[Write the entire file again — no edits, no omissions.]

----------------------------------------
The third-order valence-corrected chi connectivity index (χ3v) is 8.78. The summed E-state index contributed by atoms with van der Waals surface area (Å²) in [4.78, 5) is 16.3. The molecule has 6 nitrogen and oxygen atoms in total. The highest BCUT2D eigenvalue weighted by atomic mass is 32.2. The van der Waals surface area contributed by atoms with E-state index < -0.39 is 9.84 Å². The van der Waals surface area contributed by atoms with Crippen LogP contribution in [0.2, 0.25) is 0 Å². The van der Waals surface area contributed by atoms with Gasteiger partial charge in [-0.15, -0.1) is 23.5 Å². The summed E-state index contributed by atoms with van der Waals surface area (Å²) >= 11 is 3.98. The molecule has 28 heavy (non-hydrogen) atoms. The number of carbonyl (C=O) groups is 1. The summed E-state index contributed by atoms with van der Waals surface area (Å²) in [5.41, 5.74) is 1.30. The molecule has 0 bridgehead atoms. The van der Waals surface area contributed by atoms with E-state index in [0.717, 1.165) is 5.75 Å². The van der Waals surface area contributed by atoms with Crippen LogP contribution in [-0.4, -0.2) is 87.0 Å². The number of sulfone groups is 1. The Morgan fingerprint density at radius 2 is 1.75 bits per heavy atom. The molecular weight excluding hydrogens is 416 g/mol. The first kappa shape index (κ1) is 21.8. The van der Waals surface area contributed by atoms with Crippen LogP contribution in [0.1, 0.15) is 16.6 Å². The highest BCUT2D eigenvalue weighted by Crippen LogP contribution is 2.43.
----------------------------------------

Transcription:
The third-order valence-corrected chi connectivity index (χ3v) is 8.78. The summed E-state index contributed by atoms with van der Waals surface area (Å²) in [4.78, 5) is 16.3. The molecule has 6 nitrogen and oxygen atoms in total. The highest BCUT2D eigenvalue weighted by atomic mass is 32.2. The van der Waals surface area contributed by atoms with E-state index < -0.39 is 9.84 Å². The van der Waals surface area contributed by atoms with Crippen LogP contribution in [0.2, 0.25) is 0 Å². The van der Waals surface area contributed by atoms with Gasteiger partial charge in [-0.15, -0.1) is 23.5 Å². The summed E-state index contributed by atoms with van der Waals surface area (Å²) >= 11 is 3.98. The molecule has 28 heavy (non-hydrogen) atoms. The number of carbonyl (C=O) groups is 1. The summed E-state index contributed by atoms with van der Waals surface area (Å²) in [5.41, 5.74) is 1.30. The molecule has 0 bridgehead atoms. The van der Waals surface area contributed by atoms with E-state index in [0.717, 1.165) is 5.75 Å². The van der Waals surface area contributed by atoms with Crippen LogP contribution in [-0.4, -0.2) is 87.0 Å². The number of sulfone groups is 1. The Morgan fingerprint density at radius 2 is 1.75 bits per heavy atom. The molecular weight excluding hydrogens is 416 g/mol. The first kappa shape index (κ1) is 21.8. The van der Waals surface area contributed by atoms with Crippen LogP contribution in [0.1, 0.15) is 16.6 Å². The highest BCUT2D eigenvalue weighted by Crippen LogP contribution is 2.43.